I had never heard of Petra until earlier this year when Joe wanted to show me his favourite programme called Idiot Abroad, where this daft British man called Karl Pilkington is sent to see all the 7 Wonders of the World. Of course, he also ends up in Petra, Jordan. I was terrified at first, because in the programme Karl stays in a camp with some Jordanians who live in the desert and they eat a camel’så head for dinner etc. And all things happen which are just unimaginable to this Finnish gal! Obviously, though, the makers of the programme wanted to make Karl’s journey as horrible as possible so that particular event wouldn’t happen to us (Joe reassured me). So, off we went to Jordan (in my next post I’ll tell you more about Jordan, it’s safety and how they encourage tourism.)


Petra is an archaeological and historical city in southern Jordan.  It was established possibly circa 312 BC as the capital city of the Arab Nabataeans and it is a symbol of Jordan, as well as Jordan’s most-visited tourist attraction. The Nabataeans were nomadic Arabs who were known for their amazing skill in constructing water-collecting methods in the deserts and their talent in carving structures into solid rocks. Although the native rule of the Nabateans eventually came to an end, the city flourished under Roman dynasty until the earthquake in 551 causing inhabitants abandoning the city – it became lost for centuries.

In 1812 Johann L. Burckhardt dressed as an Arab and tricked a local Beduin to take him to the Lost City of Petra, and it’s been a tourist attraction ever since. Another name for Petra is the Rose City due to the color of the stone out of which it is carved and the way the sunlight enhances the Treasury in the afternoon.



When you first enter Petra’s sight-seeing area, you have to walk at least 1km to get to the entrance of the Siq. The Siq is a tunnel which was created when the rock walls split in two and made it possible for the ancient city to be hidden. It’s gorgeous, no matter what time of the day you walk it through but especially in the afternoon sun. The Siq ends to The Treasury, which is the most famous part of The Lost City because of how well it has been preserved. The other parts of the city are simply gone or there is little to see, simply because they have been in the open air for centuries causing the sand to damage it. The story tells that there’s a Pharao’s treasure on the top bit of the Treasury – which created the name. Of course the story’s false, but being such a beautiful remain I wouldn’t be surprised if they had hidden something there! All of The Lost City has beautiful parts and caves where the Nabatean people used to live, and you can climb on top of a mountain to get amazing views of ancient Petra.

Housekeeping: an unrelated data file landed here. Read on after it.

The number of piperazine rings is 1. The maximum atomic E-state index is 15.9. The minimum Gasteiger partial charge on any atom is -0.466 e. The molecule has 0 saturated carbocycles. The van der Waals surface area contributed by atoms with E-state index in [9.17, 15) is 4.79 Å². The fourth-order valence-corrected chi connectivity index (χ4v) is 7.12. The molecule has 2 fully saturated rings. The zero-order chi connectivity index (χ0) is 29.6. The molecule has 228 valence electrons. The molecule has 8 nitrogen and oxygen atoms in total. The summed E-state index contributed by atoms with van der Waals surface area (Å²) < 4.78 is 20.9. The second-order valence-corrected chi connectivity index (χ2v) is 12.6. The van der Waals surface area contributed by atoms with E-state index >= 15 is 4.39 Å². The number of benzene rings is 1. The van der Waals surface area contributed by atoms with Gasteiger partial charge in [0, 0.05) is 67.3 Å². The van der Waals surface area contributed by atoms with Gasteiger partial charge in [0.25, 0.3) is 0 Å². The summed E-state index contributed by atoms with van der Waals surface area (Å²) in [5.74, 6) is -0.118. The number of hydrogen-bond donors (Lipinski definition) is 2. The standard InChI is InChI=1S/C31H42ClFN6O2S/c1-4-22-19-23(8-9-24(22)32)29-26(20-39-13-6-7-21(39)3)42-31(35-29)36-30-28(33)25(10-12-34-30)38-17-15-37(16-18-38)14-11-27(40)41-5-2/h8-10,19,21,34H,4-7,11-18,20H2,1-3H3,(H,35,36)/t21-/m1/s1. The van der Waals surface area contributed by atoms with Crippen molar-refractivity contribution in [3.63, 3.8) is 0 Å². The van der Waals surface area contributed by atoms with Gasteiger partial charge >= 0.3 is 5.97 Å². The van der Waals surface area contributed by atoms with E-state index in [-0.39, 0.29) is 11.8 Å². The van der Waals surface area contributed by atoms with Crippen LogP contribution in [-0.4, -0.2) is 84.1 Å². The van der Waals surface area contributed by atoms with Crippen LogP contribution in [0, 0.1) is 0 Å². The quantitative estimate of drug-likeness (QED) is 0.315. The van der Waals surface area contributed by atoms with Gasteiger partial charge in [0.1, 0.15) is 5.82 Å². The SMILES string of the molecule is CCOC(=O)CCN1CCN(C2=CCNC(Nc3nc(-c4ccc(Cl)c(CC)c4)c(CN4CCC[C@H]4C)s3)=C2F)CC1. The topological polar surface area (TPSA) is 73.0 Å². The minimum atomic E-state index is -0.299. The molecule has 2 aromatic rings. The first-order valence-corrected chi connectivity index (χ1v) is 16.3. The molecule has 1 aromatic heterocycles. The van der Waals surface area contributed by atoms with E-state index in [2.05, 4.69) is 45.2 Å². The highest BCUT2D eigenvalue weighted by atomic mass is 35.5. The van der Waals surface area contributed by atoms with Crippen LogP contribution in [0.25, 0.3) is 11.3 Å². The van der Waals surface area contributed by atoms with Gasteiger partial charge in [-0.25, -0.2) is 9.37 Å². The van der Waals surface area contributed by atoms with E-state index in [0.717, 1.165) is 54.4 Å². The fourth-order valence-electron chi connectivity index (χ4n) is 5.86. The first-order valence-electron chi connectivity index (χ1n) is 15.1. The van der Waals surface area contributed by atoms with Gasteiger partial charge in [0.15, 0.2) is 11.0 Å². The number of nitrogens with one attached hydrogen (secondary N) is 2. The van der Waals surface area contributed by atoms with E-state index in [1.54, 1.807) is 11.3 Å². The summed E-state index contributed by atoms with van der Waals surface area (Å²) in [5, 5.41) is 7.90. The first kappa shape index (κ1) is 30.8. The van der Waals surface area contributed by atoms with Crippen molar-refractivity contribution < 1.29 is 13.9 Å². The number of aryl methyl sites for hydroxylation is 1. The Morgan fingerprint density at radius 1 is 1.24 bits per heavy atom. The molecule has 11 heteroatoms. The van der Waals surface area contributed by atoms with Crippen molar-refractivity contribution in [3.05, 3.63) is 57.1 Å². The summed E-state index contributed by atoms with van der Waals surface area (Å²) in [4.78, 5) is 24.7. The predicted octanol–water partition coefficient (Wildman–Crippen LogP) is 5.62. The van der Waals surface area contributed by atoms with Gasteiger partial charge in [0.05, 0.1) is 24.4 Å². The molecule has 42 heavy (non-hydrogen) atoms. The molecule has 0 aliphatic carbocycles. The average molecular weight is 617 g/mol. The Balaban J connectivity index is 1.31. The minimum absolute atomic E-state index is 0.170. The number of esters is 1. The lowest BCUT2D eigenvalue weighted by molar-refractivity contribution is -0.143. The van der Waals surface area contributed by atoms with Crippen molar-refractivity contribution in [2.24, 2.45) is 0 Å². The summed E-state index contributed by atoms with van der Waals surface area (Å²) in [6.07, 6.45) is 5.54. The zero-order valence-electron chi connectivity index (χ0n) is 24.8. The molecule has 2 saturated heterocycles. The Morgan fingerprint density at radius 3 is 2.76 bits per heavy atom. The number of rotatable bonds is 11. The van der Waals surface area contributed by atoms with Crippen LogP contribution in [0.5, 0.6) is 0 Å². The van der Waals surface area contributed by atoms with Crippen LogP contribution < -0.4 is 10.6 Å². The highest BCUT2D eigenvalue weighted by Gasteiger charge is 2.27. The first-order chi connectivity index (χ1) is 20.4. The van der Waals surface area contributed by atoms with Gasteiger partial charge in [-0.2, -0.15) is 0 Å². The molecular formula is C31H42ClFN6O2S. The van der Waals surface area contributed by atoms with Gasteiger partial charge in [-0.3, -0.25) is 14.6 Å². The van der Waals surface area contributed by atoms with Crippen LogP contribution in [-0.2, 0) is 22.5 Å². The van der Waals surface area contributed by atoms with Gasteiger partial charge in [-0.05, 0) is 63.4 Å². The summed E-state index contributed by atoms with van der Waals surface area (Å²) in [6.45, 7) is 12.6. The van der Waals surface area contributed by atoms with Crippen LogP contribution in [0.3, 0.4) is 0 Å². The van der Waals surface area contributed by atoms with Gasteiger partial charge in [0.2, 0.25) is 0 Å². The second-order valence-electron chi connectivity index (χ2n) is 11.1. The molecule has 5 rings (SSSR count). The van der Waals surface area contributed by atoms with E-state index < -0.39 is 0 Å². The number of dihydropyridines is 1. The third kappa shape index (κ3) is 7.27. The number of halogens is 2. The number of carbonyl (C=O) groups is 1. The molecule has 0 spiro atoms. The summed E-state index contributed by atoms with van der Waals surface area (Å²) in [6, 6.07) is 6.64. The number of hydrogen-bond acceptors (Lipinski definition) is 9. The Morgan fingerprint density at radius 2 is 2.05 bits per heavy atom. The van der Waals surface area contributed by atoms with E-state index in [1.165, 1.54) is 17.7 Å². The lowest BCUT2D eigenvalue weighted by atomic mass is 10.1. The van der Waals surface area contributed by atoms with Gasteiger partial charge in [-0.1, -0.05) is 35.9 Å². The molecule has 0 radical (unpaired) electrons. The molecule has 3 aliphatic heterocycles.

TIP: Take an umbrella with you – it’s HOT. Some people do Petra in one day but we got a two day pass since we don’t like rushing things and walking around in the heat gets pretty tiring. Joe did climb up to see the Monastery, which looks pretty much like the Treasury, but I sat down to a restaurant nearby and saved my energy for the following night as they do a lightshow called Petra By Night which meant we had to walk all the way back again! (It was great, btw.)




Since Jordan has been Joe’s number one place to go to for some years, he had dreamt about sleeping in a cave with the local Jordanian people called the Bedouins. The Bedouins, also known as Beduins, is a grouping of nomadic Arab clans or tribes who have historically inhabited the desert regions. Bedouin territory stretches from North Africa to the Middle East, and they all share a common culture of herding camels and goats. The Jordanian government provides the Bedouins with various services such as education, housing and health clinics although some Bedouins give it up and prefer their traditional lifestyle.

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After we’d seen on Idiot Abroad that Karl also slept in a cave, I went online and Googled: sleeping in a cave, Jordan and a link to an Airbnb rental came up. A man called Ghassab rents his grandfather’s cave for several tourists and if we wanted to stay, we would only have to pay 25e pp for the night. He had plenty of great reviews, and it was, after all, Joe’s biggest dream so hey ho, to the cave we go! On the day of our stay, we got picked up by Ghassab’s friend called Alli in his shaky, nearly-falling-apart car and got driven to the middle of nowhere to enhance our Jordanian experience. I got well excited in the car. Here we go! I thought, and it did end up being one of the best nights of my life. Getting there, we learned that it might be too hot to actually sleep in the cave, so they set up a tent for us in front of the cave and Joe reassured me he was happy to settle with the tent.

We climbed up the nearest mountain to see the sunset before having an amazing vegetarian dinner. Whilst eating, we learned so much about the Bedouin history and culture. Ghassab has been in the CNN news as well as in a Finnish YLE documentary, since he has hosted around 1,500 people in his camp already. Ghassab also has a French wife, so it was extremely interesting to hear her experiences living with a Bedouin man. After dinner we lied down to watch the stars and the Milky Way – it was pitch black, there were no light pollution whatsoever nearby. We were so happy. Sleeping in a tent was interesting – we kept hearing shepherds and goats knocking about but we didn’t mind. In the morning we were just so grateful about the unique experience. I have always felt I’m more drawn into the people rather than the historical monuments or buildings when travelling and this definitely helped satisfying my interest to meet more local people!



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